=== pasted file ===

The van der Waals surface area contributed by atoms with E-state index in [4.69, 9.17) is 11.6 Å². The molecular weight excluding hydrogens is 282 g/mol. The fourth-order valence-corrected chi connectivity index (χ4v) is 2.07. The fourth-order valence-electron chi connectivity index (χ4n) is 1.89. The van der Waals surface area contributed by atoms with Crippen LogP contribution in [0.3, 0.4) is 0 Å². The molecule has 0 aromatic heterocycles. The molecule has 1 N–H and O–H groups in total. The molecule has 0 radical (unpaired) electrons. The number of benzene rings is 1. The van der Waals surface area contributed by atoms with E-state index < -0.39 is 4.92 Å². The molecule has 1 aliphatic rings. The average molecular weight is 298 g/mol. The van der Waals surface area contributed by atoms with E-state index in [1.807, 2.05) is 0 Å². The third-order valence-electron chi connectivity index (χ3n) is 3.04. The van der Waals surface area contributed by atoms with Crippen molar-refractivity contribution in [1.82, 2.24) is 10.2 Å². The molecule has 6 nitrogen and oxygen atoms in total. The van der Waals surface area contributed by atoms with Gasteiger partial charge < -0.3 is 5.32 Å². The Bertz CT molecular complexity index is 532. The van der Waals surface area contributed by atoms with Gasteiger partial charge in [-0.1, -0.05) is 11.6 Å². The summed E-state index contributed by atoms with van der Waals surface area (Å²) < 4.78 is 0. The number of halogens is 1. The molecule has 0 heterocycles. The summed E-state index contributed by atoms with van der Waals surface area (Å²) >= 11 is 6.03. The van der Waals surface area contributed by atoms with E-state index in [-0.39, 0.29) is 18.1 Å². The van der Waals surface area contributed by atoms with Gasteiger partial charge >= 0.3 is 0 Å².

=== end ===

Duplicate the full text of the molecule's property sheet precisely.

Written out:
The van der Waals surface area contributed by atoms with E-state index in [4.69, 9.17) is 11.6 Å². The molecular weight excluding hydrogens is 282 g/mol. The fourth-order valence-corrected chi connectivity index (χ4v) is 2.07. The fourth-order valence-electron chi connectivity index (χ4n) is 1.89. The van der Waals surface area contributed by atoms with Crippen LogP contribution in [0.3, 0.4) is 0 Å². The molecule has 0 aromatic heterocycles. The molecule has 1 N–H and O–H groups in total. The molecule has 0 radical (unpaired) electrons. The number of benzene rings is 1. The van der Waals surface area contributed by atoms with E-state index < -0.39 is 4.92 Å². The molecule has 1 aliphatic rings. The average molecular weight is 298 g/mol. The van der Waals surface area contributed by atoms with E-state index in [1.807, 2.05) is 0 Å². The third-order valence-electron chi connectivity index (χ3n) is 3.04. The van der Waals surface area contributed by atoms with Crippen molar-refractivity contribution in [1.82, 2.24) is 10.2 Å². The molecule has 6 nitrogen and oxygen atoms in total. The van der Waals surface area contributed by atoms with Gasteiger partial charge < -0.3 is 5.32 Å². The Bertz CT molecular complexity index is 532. The van der Waals surface area contributed by atoms with Gasteiger partial charge in [-0.1, -0.05) is 11.6 Å². The summed E-state index contributed by atoms with van der Waals surface area (Å²) < 4.78 is 0. The number of halogens is 1. The molecule has 0 heterocycles. The summed E-state index contributed by atoms with van der Waals surface area (Å²) >= 11 is 6.03. The van der Waals surface area contributed by atoms with E-state index in [-0.39, 0.29) is 18.1 Å². The van der Waals surface area contributed by atoms with Gasteiger partial charge >= 0.3 is 0 Å².